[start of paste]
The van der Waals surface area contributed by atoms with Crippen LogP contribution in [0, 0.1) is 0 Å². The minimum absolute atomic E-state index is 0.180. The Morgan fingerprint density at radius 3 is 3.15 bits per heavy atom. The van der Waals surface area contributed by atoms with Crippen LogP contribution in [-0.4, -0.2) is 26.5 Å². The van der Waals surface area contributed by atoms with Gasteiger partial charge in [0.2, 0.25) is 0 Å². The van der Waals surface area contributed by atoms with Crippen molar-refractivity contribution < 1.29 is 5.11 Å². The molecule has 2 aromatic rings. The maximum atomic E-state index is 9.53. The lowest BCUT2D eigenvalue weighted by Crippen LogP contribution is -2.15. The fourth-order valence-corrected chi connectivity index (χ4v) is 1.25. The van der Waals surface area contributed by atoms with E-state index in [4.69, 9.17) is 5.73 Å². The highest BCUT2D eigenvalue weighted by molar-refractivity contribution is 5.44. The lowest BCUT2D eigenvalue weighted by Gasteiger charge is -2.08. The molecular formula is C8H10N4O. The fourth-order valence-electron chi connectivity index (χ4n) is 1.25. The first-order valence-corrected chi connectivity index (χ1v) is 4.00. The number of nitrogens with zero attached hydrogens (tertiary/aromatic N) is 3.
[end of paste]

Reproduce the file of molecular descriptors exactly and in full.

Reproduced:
The van der Waals surface area contributed by atoms with Crippen LogP contribution in [0, 0.1) is 0 Å². The minimum absolute atomic E-state index is 0.180. The Morgan fingerprint density at radius 3 is 3.15 bits per heavy atom. The van der Waals surface area contributed by atoms with Crippen LogP contribution in [-0.4, -0.2) is 26.5 Å². The van der Waals surface area contributed by atoms with Gasteiger partial charge in [0.2, 0.25) is 0 Å². The van der Waals surface area contributed by atoms with Crippen molar-refractivity contribution < 1.29 is 5.11 Å². The molecule has 2 aromatic rings. The maximum atomic E-state index is 9.53. The lowest BCUT2D eigenvalue weighted by Crippen LogP contribution is -2.15. The fourth-order valence-corrected chi connectivity index (χ4v) is 1.25. The van der Waals surface area contributed by atoms with E-state index in [4.69, 9.17) is 5.73 Å². The highest BCUT2D eigenvalue weighted by molar-refractivity contribution is 5.44. The lowest BCUT2D eigenvalue weighted by Gasteiger charge is -2.08. The molecular formula is C8H10N4O. The fourth-order valence-electron chi connectivity index (χ4n) is 1.25. The first-order valence-corrected chi connectivity index (χ1v) is 4.00. The number of nitrogens with zero attached hydrogens (tertiary/aromatic N) is 3.